Jacy Reese (born Jacy Anthis)?

post by jkaufman · 2019-10-26T21:00:01.838Z · score: 16 (15 votes) · LW · GW · 8 comments

Yesterday I noticed that Wikipedia:Jacy Reese doesn't mention anywhere that until recently he went by Jacy Anthis. Thinking this was an oversight, I looked up the relevant section in the Manual of Style and saw:

In some cases, subjects have had their full names changed at some point after birth. In these cases the birth name should be given in the lead as well.

So I edited the page to add it, changing it from:


Then I thought to look at the talk page, to see whether maybe there was a reason it didn't already give a birth name. It turns out there's been extensive discussion on this, as people keep noticing that his birth name is missing, adding it, and then others removing it for not being verifiable. Looking back I see:

The people adding his birth name are doing it because it's "obvious", sometimes giving citations of his earlier use of "Jacy Anthis", and the people reverting it are pointing out that Wikipedia's rules for Biographies of living persons are really very strict. These rules began after the Seigenthaler biography incident where someone put false information in Seigenthaler's wikipedia article, and are a sensible response to how false information about someone on Wikipedia can be very damaging.

After my edit was reverted I looked around to see if I could find better sources for this, and found:

Reading Wikipedia's policies, however, none of these meet their definition of a "reliable source" for this information. Taken together you could argue that they're sufficient evidence, but that would be original research and Wikipedia (reasonably!) does not allow that. A post like this one also wouldn't be considered reliable, since it's self-published. It sounds to me like the various editors who have reverted this change have been correct to do so.

It's interesting this minor fact that, to several people including me, has seemed like an obvious omission, doesn't meet Wikipedia's standards for inclusion. But if Wikipedia had less strict standards it would be very hard to keep out false information.


Comments sorted by top scores.

comment by Laramor · 2019-12-03T01:17:59.820Z · score: 11 (4 votes) · LW(p) · GW(p)

Upon reading on a Wikipedia 'talk' page that the user who reverted your edit has been editing pages related to Jacy Reese almost exclusively, I noticed a curious pattern. This user, Bodole, made their first edit in early April this year. Just a week or so before, another user, Utsill, made their last edit on that encyclopedia. This edit was made... on Jacy Reese's article, and a significant fraction of Utsill's most recent edits before they decided to stop editing altogether concern Jacy (even when the edits appear to be superficially unrelated to Jacy, they often involve him on closer inspection; e.g. an edit to the 'effective altruism' article added a line about Jacy's book, while an edit to the 'Huntsville, Texas' article added the words 'Jacy Reese, writer'). In addition, Utsill is also the user who reverted a previous attempt to mention Jacy's birth name, as one can see in your timeline above.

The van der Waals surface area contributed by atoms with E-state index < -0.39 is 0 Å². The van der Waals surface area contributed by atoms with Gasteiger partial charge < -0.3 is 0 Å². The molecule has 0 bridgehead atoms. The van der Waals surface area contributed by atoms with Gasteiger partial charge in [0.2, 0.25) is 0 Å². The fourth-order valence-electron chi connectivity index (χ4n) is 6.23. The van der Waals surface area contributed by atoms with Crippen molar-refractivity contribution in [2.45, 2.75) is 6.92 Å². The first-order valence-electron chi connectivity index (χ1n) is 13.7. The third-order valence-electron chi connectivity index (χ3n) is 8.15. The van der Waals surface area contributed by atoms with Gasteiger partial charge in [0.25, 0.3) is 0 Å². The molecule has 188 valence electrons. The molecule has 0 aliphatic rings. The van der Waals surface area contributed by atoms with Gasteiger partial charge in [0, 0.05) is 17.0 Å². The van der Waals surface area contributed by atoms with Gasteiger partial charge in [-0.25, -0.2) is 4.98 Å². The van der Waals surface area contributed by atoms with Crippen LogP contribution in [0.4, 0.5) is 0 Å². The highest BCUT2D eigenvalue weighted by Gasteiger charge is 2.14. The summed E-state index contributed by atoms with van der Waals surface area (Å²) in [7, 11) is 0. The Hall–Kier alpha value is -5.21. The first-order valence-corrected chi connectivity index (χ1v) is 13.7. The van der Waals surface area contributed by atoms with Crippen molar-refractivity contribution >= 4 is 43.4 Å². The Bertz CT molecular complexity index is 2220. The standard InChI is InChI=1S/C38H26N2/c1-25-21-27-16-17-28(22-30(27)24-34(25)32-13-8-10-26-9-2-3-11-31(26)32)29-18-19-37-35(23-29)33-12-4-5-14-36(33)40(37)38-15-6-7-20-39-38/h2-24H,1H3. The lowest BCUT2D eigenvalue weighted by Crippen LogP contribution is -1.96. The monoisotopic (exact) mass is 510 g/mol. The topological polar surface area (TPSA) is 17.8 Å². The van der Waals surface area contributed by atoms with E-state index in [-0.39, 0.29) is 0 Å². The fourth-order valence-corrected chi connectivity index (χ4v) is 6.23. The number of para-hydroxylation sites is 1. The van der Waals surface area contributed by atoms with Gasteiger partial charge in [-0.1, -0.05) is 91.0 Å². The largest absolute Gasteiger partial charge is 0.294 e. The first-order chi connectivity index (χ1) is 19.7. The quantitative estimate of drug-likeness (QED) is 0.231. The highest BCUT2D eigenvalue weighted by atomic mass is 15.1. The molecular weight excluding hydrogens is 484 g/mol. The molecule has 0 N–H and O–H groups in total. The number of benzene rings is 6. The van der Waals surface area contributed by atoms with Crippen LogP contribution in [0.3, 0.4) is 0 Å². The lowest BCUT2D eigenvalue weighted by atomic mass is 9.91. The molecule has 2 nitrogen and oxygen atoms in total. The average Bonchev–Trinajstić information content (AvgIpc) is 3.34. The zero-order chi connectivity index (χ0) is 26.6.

This could all be a coincidence, of course, but it seems relatively unlikely on priors. A plausible alternative explanation is that Bodole and Utsill are one and the same user.

comment by jkaufman · 2019-12-02T19:32:26.473Z · score: 3 (2 votes) · LW(p) · GW(p)

If others are looking at this: Contributions/Utsil, Contributions/Bodole

comment by Hamiltonian · 2019-10-27T23:32:35.278Z · score: 8 (2 votes) · LW(p) · GW(p)

Interestingly, the archived version of the Medium article says that

During his sophomore year at Brown, Reese, who then went by Jacy Reese Anthis, was expelled from the university after being accused of sexual misconduct.

Whereas the non-archived version replaces 'Jacy Reese Anthis' by 'his full name'.

comment by riceissa · 2019-10-26T22:29:56.058Z · score: 6 (4 votes) · LW(p) · GW(p)

It’s interesting this minor fact that, to several people including me, has seemed like an obvious omission, doesn’t meet Wikipedia’s standards for inclusion. But if Wikipedia had less strict standards it would be very hard to keep out false information.

Eliezer Yudkowsky has made similar distinctions when talking about scientific vs legal vs rational evidence (see this wiki page) and science vs probability theory [LW · GW].

I think there is an interesting question of "what ought to count as evidence, if we want to produce the best online encyclopedia we can, given the flawed humans we have to write it?" My own view is that Wikipedia's standards for evidence have become too strict in cases like this.

comment by romeostevensit · 2019-10-27T01:26:31.421Z · score: 4 (3 votes) · LW(p) · GW(p)

Probably, but OTOH scale somewhat determines complexity of policy.

comment by Pattern · 2019-10-27T23:54:25.172Z · score: 1 (1 votes) · LW(p) · GW(p)

I wonder how much information Wikipedia contains which doesn't meet their standards.

comment by MakoYass · 2019-10-26T23:22:46.433Z · score: 1 (1 votes) · LW(p) · GW(p)

If this post gains enough upvotes, or gets curated to the front page, is it still self-published?

comment by jimrandomh · 2019-10-27T03:56:23.153Z · score: 2 (1 votes) · LW(p) · GW(p)

Under Wikipedia's rules, yes.